One thing the bill doesn't change is Indiana's time zones. Many opponents had argued that Indiana, now mostly in the Eastern time zone, is a better fit in the Central time zone. The bill requires Daniels to ask the U.S. Department of Transportation to hold hearings on where the time zone boundary should fall.
Currently, 82 Indiana counties are in the Eastern time zone, and 10 counties in northwestern and southwestern Indiana are in the Central time zone. The bill will validate five counties in southeastern Indiana that have been illegally observing daylight-saving time.
Torr said the daylight-saving time legislation might not compare to the state's $24 billion budget in weight.
But, he said, he understood why the issue has captivated -- and divided -- Indiana.
"We pass a budget every two years -- it's not that big a deal," he said. "This is historic."
That point was made repeatedly during the House debate. The issue has failed to garner enough support for years in Indiana's legislature. Wednesday, the Senate passed it 28-22. But the House had balked.
Rep. Jim Buck, R-Kokomo, gave the issue new life. He had voted against it twice before -- once earlier this month and again Thursday morning. Only someone willing to switch his or her vote can seek a new vote, and Buck had decided to switch.
"I wasn't pressured by anybody," he said to derisive laughter from House Democrats opposed to the bill.
Instead, he said, he changed his mind by pondering the mural in front of the House, which he said symbolized the pioneers and entrepreneurs who have taken risks in Indiana without knowing whether that risk would pay off.
Rep. William Crawford, D-Indianapolis, took offense at what he called "the grandiose concept" that daylight-saving time was going to be "the greatest thing since sliced bread."
Indiana, he said, has too many children who need help from the state, and too many people out of work. Instead of focusing on those problems, he said, the legislature had become absorbed in daylight-saving time. He'd supported the issue before, he said, but now he would vote no.
"I will always choose children over clocks," Crawford said.
As hard as Torr and other supporters had fought for the bill, others, such as Rep. F. Dale Grubb, D-Covington, had been just as passionate in opposition.
Grubb's district sits along the Illinois border, and many of his constituents work there. Daylight-saving time would always put their jobs one hour behind their home lives.
Thursday night, though, Grubb knew this battle was over. But not his fight. Even proponents expect they will be fending off attempts to repeal daylight-saving time as soon as January, when lawmakers return.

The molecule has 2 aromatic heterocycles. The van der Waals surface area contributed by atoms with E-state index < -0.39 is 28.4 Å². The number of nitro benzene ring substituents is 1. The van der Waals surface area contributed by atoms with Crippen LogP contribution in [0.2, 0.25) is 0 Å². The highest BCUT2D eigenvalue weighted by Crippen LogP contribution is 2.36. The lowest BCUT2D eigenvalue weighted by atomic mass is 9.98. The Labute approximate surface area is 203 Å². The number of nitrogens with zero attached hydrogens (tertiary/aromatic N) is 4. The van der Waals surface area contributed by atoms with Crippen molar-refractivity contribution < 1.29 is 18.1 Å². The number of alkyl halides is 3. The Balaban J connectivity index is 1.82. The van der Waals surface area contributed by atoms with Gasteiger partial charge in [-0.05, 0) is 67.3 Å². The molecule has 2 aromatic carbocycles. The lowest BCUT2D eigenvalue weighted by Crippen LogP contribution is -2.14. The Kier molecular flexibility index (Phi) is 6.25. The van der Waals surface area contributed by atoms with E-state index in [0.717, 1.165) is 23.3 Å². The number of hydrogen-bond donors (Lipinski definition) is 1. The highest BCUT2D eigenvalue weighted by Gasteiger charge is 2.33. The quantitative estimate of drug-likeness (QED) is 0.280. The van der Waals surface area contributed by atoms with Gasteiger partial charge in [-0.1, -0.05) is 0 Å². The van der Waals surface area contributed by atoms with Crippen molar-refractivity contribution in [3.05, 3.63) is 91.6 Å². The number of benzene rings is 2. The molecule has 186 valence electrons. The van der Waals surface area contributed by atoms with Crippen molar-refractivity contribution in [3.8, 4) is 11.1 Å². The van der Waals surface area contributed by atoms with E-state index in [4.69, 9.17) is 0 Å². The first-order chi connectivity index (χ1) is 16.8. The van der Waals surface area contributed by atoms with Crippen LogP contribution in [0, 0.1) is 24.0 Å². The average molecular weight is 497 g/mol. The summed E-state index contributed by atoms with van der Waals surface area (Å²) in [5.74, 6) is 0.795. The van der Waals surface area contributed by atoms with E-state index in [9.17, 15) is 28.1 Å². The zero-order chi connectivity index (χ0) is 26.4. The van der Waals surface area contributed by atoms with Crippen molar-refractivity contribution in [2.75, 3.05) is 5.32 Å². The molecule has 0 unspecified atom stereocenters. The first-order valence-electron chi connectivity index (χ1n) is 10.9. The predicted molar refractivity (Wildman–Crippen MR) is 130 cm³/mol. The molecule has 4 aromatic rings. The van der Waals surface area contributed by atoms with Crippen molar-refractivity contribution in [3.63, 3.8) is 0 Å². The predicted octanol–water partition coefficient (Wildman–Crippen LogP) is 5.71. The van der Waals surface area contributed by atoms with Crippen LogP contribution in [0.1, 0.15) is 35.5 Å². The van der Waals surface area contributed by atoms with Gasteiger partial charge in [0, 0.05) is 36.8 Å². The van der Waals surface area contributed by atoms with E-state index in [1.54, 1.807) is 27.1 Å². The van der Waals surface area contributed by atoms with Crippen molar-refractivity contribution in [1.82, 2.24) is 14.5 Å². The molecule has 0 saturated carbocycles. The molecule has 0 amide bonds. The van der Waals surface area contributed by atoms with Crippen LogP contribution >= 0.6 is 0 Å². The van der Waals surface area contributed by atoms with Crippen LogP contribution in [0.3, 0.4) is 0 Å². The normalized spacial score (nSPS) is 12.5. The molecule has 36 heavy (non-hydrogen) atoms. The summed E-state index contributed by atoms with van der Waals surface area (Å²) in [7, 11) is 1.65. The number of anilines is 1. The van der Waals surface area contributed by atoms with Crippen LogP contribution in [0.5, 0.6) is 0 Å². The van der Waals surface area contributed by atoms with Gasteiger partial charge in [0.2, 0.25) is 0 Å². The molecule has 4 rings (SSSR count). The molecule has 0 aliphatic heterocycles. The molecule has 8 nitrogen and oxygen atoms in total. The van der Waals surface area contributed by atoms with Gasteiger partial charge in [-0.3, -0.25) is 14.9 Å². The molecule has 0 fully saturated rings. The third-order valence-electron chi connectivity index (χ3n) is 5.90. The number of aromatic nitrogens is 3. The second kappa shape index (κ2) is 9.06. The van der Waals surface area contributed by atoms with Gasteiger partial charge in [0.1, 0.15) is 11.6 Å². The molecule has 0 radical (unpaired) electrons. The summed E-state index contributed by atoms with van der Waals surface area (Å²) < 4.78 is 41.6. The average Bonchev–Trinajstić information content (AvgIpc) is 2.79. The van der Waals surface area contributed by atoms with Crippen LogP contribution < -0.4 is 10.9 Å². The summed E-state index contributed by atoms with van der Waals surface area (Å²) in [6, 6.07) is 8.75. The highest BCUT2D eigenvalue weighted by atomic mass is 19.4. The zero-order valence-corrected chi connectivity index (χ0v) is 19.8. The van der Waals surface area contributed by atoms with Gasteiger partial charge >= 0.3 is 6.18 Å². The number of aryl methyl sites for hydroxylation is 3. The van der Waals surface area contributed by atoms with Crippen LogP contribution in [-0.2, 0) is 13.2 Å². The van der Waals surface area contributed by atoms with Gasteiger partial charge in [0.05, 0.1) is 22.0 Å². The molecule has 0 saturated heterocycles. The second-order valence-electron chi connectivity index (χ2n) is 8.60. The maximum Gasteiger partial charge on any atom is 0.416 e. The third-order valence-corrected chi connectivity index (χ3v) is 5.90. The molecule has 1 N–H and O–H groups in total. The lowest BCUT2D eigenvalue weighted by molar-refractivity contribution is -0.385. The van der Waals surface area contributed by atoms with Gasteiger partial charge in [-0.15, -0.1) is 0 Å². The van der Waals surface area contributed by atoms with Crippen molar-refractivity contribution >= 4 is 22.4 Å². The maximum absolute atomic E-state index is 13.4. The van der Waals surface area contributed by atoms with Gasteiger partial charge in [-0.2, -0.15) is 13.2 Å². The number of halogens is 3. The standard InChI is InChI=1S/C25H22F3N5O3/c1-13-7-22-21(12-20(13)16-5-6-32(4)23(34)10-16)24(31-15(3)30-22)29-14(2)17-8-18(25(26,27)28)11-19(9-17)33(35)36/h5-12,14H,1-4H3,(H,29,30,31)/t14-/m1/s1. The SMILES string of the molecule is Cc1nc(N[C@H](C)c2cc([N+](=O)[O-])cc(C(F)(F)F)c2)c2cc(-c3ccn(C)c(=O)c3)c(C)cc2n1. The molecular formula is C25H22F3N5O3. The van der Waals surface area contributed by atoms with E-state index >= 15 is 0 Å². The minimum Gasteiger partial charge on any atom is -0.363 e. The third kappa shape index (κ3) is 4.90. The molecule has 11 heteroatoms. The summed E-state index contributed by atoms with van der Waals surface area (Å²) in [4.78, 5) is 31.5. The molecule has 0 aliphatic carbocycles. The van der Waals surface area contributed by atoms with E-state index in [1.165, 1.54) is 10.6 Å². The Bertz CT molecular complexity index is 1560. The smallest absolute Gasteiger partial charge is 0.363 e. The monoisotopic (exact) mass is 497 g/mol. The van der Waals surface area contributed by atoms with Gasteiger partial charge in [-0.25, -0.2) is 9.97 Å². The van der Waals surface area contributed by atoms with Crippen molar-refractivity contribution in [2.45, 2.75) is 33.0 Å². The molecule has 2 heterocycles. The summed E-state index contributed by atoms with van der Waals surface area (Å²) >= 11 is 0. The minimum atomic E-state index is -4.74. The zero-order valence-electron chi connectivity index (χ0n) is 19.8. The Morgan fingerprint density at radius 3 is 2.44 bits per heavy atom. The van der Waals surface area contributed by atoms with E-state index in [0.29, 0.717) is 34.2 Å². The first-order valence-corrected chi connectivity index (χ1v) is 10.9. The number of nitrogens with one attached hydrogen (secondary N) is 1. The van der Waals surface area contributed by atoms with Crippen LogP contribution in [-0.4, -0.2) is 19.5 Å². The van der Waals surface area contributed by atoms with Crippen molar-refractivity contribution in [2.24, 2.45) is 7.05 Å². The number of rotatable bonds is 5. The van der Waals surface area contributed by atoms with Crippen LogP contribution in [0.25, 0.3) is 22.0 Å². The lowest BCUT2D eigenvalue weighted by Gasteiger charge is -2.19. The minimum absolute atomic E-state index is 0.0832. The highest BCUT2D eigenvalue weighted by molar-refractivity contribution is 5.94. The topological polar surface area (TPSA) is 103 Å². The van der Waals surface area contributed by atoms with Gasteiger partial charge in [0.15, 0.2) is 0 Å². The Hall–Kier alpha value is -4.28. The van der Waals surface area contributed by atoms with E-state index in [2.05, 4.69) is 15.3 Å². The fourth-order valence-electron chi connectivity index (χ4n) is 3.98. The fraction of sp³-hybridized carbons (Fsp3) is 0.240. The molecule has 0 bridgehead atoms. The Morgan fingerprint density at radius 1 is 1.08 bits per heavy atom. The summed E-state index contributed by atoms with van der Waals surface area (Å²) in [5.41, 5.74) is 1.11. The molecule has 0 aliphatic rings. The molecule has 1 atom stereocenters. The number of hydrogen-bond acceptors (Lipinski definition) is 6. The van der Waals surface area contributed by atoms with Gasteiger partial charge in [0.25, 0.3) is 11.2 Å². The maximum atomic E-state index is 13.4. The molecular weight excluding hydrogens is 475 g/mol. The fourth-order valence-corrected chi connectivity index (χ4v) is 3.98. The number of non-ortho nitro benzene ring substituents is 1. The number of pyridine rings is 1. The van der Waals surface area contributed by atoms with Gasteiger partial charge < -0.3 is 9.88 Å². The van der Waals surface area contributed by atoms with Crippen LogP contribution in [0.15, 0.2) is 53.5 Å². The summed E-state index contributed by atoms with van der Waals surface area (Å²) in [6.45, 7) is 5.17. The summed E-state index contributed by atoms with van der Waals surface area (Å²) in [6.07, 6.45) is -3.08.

Choking back tears, Grubb asked supporters to study the time change's impact on Hoosiers.
He asked for their promise that "if this doesn't work, you've got to come back and help me fix it so it doesn't hurt my part of the state."
NOW, the US Congress will hold hearins to determine if the State will remain in Eastern or go to Central time. The State used to be in the Central time zone prior to the elimination of DST back in the '60's.
I really don't understand why this was such a big deal--is it so hard to remember that most of Indiana didn't switch? Add one or subtract one--or actually, do nothing. Have you ever thought what a pain it will be to change every single clock in your house twice a year, and get up an hour earlier--in darkness, again--in spring? I think the rest of the US should follow Indiana's lead and give up DST. It's dumb.
I'm glad this is over if only for the end of the hyperbole. The arguments for DST in the Statehouse were ridiculous--as if Indiana was the last place on Earth to get DST (most of the world does not recognize this silly change), or that Indiana's economy was truly suffering (either the lowest or one of the lowest unemployment rates through the 1990s, and still one of the lowest in the Midwest). Could anyone advocating this change point to any business that didn't settle in Indiana because we didn't change our clocks? And what about Arizona--one of the fastest growing states in the US? Has staying on Mountain Standard Time really affected the economy of Phoenix? It's a rhetorical question, and the answer is no.
Furthermore, I really don't understand why it is such a big deal that we "go along" with the rest of the country on this. The case for change was weak and overblown--typical of Republicans. And yes, I'm referring to the Iraq "war."
Don't get me started about Governor "Combover" Daniels...why would anyone put any trust in a man who does his hair like that? I mean, come on!!!
At least former Gov. Kernan--a Vietnam POW--had the sense to get a real haircut.
If you have to ask, yes--I'm still bitter about the election, and the best I can do is make fun of a fellow baldy's coiffure-choice. Peace out! :bash: